Photographing Screens

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Lee Friedlander, Florida, 1963


Wayne Bremser considers Google Maps Street View art, drawing an interesting comparison to 60s Americana photography capturing TV screens:

One important process-related issue with GSV images that end up as photographs on a gallery wall is this: they are not screen grabs, but photographs of a screen. Whether the camera was employed to enable more megapixels for large printing, or as part of the conceptual artistic process, images created by the GSV device and compressed for the web are transformed somehow, perhaps with the air between monitor and camera. This is especially true with Rickard’s work. Spending time at the gallery, I noticed myself switching from paying attention to jpeg artifacts and evidence of the source, to finding the right distance and appreciating the colors and Rickard’s compositions.

Photographs of screens with GSV scenes actually belong to a long tradition. How many families in America have taken photographs of the television? Of the moon landing, or the home team winning the World Series?

The transformation is similar to what Rickard and the others are exploiting: a fuzzy TV signal on a crappy TV that makes its way into a Pittsburgh home, but becomes something different when captured by a decent Nikon lens. The resulting photograph doesn’t just capture the content of the TV screen, but the person’s desire to capture what was on the screen. Today GSV is just as fleeting as the World Series was in the pre-VCR or DVR era. There’s no way to know when Google will update a location and remove a scene.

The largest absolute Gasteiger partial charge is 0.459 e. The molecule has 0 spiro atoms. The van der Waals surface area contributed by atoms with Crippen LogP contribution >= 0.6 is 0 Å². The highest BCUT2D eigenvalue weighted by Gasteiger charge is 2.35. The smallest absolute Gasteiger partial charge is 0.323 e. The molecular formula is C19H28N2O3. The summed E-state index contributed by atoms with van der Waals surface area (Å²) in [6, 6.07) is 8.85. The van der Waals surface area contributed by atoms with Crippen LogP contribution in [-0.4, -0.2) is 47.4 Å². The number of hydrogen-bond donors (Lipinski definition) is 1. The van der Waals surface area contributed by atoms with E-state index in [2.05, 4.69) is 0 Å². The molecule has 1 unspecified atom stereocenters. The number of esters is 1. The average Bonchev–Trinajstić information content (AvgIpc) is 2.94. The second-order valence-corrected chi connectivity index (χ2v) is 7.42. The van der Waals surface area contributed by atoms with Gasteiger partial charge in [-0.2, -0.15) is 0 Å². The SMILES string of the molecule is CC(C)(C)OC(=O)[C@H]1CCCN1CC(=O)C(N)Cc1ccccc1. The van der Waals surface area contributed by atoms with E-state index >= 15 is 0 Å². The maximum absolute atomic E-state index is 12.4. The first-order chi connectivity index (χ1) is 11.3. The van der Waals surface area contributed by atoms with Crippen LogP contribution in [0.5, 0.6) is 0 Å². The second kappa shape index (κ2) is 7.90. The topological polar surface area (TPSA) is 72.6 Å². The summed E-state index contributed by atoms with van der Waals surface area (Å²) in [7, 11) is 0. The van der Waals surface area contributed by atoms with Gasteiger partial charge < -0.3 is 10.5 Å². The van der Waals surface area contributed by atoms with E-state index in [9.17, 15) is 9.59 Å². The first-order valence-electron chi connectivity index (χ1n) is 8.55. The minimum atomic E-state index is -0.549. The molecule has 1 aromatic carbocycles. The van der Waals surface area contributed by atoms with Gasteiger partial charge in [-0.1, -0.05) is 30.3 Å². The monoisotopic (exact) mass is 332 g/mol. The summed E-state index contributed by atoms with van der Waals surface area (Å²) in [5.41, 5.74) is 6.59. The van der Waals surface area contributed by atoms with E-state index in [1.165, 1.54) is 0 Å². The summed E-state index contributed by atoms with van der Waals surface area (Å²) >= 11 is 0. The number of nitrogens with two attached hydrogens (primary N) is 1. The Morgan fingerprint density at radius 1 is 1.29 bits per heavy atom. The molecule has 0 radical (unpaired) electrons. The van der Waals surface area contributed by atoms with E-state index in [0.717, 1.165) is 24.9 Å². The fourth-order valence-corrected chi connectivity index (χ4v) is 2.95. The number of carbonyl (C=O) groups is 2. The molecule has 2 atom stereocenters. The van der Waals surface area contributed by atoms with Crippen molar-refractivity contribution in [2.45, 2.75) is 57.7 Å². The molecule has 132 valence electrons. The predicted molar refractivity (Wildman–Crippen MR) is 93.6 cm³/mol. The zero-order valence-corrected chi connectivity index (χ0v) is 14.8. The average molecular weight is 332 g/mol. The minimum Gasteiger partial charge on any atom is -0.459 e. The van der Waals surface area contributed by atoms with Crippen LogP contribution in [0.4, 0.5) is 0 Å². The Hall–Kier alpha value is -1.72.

Robert Frank has a few television screens in The Americans, including one wonderful photo inside a television studio. Along with the insane pile of cables, at the same time the photograph shows both how a woman looks photographed by Robert Frank (torso obscured by a man’s arm) and how she appears on television (reduced in the tiny frame to just her talking head).

Lee Friedlander took a series of photographs in the 1960’s that included screens (that were in a 1995 exhibit and subsequent book called “The Little Screens”). In the photos from this era the television is usually a small, glowing box in the corner of a room. Friedlander’s screens almost always have a person, but he moves in closer to capture faces. Friedlander is attracted to those moments where the facade peels back from the relatively new, perfectly sensible electronic communications medium and reveals a 1/125th of a second of raw, unpolished humanity. The GSV photographers, with the exception of Mason, seem to be looking for this same kind of moment.

Where Mason and Rickard do their best to remove evidence of the web experience of GSV, Wolf and Jon Rafman are not afraid of the moiré patterns and the interface elements (arrows and labels) to create compositions that are not in the GSV photographs themselves. In this way they are more like Friedlander’s photos in “Little Screens,” which capture how the televisions are designed, how they sit in hotel rooms, and the distortions of transmission, the warped edges and burps of the early tubes.

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